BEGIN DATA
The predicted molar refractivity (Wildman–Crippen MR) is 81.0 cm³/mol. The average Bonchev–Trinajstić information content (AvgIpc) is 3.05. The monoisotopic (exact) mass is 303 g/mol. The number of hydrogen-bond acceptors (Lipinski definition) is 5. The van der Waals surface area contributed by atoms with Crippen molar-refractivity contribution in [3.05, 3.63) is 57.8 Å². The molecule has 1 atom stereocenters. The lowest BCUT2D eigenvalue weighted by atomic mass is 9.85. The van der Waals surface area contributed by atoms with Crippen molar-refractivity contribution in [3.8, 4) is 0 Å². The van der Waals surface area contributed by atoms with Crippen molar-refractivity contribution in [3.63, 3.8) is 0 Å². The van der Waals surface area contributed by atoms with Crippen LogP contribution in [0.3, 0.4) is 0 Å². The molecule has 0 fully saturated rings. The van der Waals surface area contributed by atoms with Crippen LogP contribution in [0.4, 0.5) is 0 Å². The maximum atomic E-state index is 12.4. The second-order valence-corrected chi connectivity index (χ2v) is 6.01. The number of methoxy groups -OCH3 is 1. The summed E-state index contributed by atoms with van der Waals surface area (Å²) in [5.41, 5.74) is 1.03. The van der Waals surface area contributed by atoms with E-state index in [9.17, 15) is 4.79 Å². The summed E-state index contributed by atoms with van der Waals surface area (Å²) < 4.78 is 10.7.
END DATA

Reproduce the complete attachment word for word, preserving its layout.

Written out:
The predicted molar refractivity (Wildman–Crippen MR) is 81.0 cm³/mol. The average Bonchev–Trinajstić information content (AvgIpc) is 3.05. The monoisotopic (exact) mass is 303 g/mol. The number of hydrogen-bond acceptors (Lipinski definition) is 5. The van der Waals surface area contributed by atoms with Crippen molar-refractivity contribution in [3.05, 3.63) is 57.8 Å². The molecule has 1 atom stereocenters. The lowest BCUT2D eigenvalue weighted by atomic mass is 9.85. The van der Waals surface area contributed by atoms with Crippen molar-refractivity contribution in [3.8, 4) is 0 Å². The van der Waals surface area contributed by atoms with Crippen molar-refractivity contribution in [3.63, 3.8) is 0 Å². The van der Waals surface area contributed by atoms with Crippen LogP contribution in [0.3, 0.4) is 0 Å². The molecule has 0 fully saturated rings. The van der Waals surface area contributed by atoms with Crippen LogP contribution in [0.4, 0.5) is 0 Å². The maximum atomic E-state index is 12.4. The second-order valence-corrected chi connectivity index (χ2v) is 6.01. The number of methoxy groups -OCH3 is 1. The summed E-state index contributed by atoms with van der Waals surface area (Å²) in [5.41, 5.74) is 1.03. The van der Waals surface area contributed by atoms with E-state index in [9.17, 15) is 4.79 Å². The summed E-state index contributed by atoms with van der Waals surface area (Å²) < 4.78 is 10.7.